Precedents and patterns may not tell you all that much about future spending or demand.
Photo: Nightscream via Wikimedia Commons
As spending for residential and nonresidential construction has climbed, everyone’s trying to determine what the “new normal” will be. But should comparisons with previous spending peaks be relevant when we now know that some of those peaks bore little relationship to demand?
I started thinking about this again while reading a recent commentary by Software Advice—a web platform that helps buyers identify and compare different software solutions—about the Census Bureau’s latest valuation of construction work put in place.
Census estimates that total construction spending in July grew to an annualized $981.3 billion, a healthy 9.8% over the same month a year earlier. Software Advice pointed out, though, that the July estimate fell 22% below the $1.2 trillion peak in the spring of 2006.
Nonresidential construction spending, up 8.6% in July year-to-year to an annualized $617.8 billion, was a bit stronger than residential, up 7.6%. (Spending in remodeling services is holding up a bit better.) But Software Advice noted that spending on construction for healthcare and education projects still lags previous peaks, while spending on manufacturing and energy projects had almost fully rebounded to pre-recession levels. Software Advice infers from these data that the energy sector could be the most promising in terms of spending growth.
Historical comparisons are useful because they provide much-needed context in a world that’s infatuated with quarterly and monthly results. But I have to wonder whether pre-recession numbers actually inform us about future, particularly about a housing market that’s essentially rebooted over the past few years.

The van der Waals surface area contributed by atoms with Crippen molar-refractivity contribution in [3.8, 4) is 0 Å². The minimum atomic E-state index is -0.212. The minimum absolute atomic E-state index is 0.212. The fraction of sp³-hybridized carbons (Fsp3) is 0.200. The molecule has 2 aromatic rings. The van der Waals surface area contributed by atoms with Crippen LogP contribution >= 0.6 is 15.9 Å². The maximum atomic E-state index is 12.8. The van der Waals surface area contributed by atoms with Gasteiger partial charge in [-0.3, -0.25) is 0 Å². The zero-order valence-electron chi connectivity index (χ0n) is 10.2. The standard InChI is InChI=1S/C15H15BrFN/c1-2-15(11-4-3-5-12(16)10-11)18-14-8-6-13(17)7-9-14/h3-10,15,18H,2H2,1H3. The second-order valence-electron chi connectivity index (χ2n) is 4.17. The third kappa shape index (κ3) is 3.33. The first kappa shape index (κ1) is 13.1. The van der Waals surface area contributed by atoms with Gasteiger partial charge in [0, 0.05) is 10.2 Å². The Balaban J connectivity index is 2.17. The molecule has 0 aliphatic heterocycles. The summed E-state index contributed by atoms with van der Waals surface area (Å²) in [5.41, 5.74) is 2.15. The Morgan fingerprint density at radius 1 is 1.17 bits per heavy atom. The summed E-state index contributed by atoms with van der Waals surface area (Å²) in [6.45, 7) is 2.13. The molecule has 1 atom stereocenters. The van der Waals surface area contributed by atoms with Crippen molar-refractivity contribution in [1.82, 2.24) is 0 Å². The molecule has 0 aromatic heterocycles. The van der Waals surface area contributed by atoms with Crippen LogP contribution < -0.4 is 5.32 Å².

Remember the pre-recession good old days, when, according to DataQuick, only 9% of all households in San Diego could afford to purchase a median-priced home in that market? Such disparities didn’t prevent home prices there and just about every place else from escalating until 2007, when we all came to the uncomfortable realization that home values had mutated as a result of dubious mortgage lending practices and out-of-control securitization.
The level of recovery the construction sector ultimately achieves remains uncertain, even as ever-optimistic home builders recoup lost profit through price appreciation that has seen the median price of new home jump more than 24% to $275,600 from the median for calendar year 2010, according to National Association of Home Builders estimates.
The commercial side is no easier to predict, either, partly because about 45% of total spending is public, and governments right now are scrounging for cash. And while private-sector spending for nonresidential construction rose by a robust 14% in July over the same month a year ago, it was still 17% below the October 2008 peak of 412.7 billion.
In the final analysis, I’d be careful about drawing conclusions from previous spending patterns to predict what’s coming next, at least until the country’s full-time employment picture improves consistently. Past may be prologue in some industries, but in construction it could also be a mirage.